Kathryn Downing
Visual Design, UX Design, Creative Direction



One of the more interesting (and challenging) projects I worked on for a Human Computer Interaction class at Grand View University, was to create an Internet of Things product. The catch was, it had to be something that didn't yet exist, AND we had to make a functioning prototype that was somehow related to the product concept.

We started with some structured exercises to generate ideas, and then had to do some market research to evaluate different products that are currently in the marketplace. So I researched products like the Segway Robot, Amazon Echo, Ember mug, Parrot Flower Power, Petnet Smartfeeder and the Samsung Family Hub Refrigerator. 

Compiling info into a consistent framework for analysis

I initially fell in love with the idea of creating a dog collar that would alert me if my dogs got out of the yard. I thought it would be great to have an app to show the exact position of the dog, and some sort of musical element that could be turned on to aid in finding the dog (in case he was in the bushes somewhere). In my head, the music would play "Oh where oh where has my little dog gone?". Maybe it could even light up or glow in the dark.

My first stumbling block was when I learned that companies like Garmin already have dog tracking devices. A classmate had one. It was heavy and too bulky for a small dog, so I thought I could propose something small and lightweight. But as I did more research, I learned that there are already companies going that route. I also learned more about how position tracking actually works. In order to have real-time location tracking, the device pretty much has to have its own data plan.

The concept:

I decided to try a different route. Inspired by all the "smart" kitchen devices, I decided to focus on the bathroom. I have a young daughter and bath time can be a struggle, so I thought about what a smart bathtub could be. I imagined a bathtub that I could start remotely that would fill to my preferred level and temperature setting.

My target audience was people with disposable incomes who enjoy long baths, or have young children who take baths. They would be early tech adopters who own a smartphone or tablet (required to operate the tub remotely). We created personas to help develop user scenarios, but they weren't based on real data.

Intended benefits:

  • People would not need to monitor the tub as it fills, saving time

  • Consistent heating for the duration of the bath would be more comfortable

  • Burn prevention — water would never be hotter than desired temperature

  • Water conservation — instead of adding more hot water to increase temperature, the tub would just warm up the existing water.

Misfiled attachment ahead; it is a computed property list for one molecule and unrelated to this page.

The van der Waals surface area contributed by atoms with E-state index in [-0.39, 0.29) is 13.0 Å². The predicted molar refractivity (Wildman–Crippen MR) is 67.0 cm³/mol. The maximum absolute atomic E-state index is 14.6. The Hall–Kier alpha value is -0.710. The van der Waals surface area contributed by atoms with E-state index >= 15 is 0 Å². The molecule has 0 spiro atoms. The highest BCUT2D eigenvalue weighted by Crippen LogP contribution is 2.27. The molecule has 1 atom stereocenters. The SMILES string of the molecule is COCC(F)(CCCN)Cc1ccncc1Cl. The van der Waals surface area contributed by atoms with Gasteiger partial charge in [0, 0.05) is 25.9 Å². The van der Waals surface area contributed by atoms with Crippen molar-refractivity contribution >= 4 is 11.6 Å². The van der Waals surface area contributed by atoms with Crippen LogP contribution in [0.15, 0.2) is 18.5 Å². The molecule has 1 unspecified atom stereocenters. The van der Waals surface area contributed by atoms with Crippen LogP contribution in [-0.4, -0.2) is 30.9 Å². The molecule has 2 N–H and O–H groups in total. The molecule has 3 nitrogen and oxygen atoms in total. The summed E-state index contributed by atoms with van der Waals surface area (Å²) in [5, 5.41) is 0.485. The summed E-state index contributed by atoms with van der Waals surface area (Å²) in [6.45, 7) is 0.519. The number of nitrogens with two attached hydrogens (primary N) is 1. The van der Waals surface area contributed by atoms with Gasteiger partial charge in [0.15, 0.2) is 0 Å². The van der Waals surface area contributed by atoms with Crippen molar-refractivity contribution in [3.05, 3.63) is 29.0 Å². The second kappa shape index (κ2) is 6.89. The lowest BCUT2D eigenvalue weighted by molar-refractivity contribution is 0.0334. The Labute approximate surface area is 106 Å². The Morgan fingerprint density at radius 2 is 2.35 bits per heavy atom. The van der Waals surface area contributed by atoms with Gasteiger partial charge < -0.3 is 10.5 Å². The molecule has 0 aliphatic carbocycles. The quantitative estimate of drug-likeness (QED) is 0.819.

• Integration of lighting, music and streaming videos could make bath time more fun or relaxing


I created a physical prototype of the app that would control the tub, and a video to demonstrate how interaction with the tub would work. This video prototype was created quickly in Powerpoint, which made it easy to produce but the pacing is a bit tedious because each slide displays for the same duration. 

Making it work

For the final part of the assignment, I decided to demonstrate how to turn something on and off remotely. I thought a crockpot would be a good representation of a bathtub, but found a gravy boat warmer on clearance for $10. Using an Arduino Uno and 1sheeld, I was able to write a program that would allow me to use voice recognition to turn the gravy boat warmer on and off.

The last part of the project was to identify further research needed to make the product real. Here's what I identified:

  • Design a tub heating method that would warm the water without burning the person sitting in the tub. This might mean circulating the water through heated pipes, rather than heating the tub itself like a crockpot.

  • Devise a mechanical method of measuring the water level in the tub. That could be measurement of what is dispensed through the spout, rather than measuring the fill level of what is in the tub.

  • Based on the tub engineering requirements, market research would likely need to be conducted. Would people buy this tub if it required extra plumbing or electrical work? Would they be willing to pay a price that would support the tub manufacture and a profit margin?

  • Distribution might also be a challenge. Could any plumber install the tub, or would they need specific training?

  • What type of liability risk might there be with the product? For example, what if someone filled the tub remotely and a child got in and drowned?

  • The design of the tub control app, and the interface on the tub would need to be tested and iterated.

  • The tub itself would need to be tested. Because bathing is a private activity, any controlled study would need to be followed up with use of the product in a natural setting. Having the tub installed in a few people’s homes and having them provide feedback would likely result in better insights than having people pretend to take a bath in a controlled study.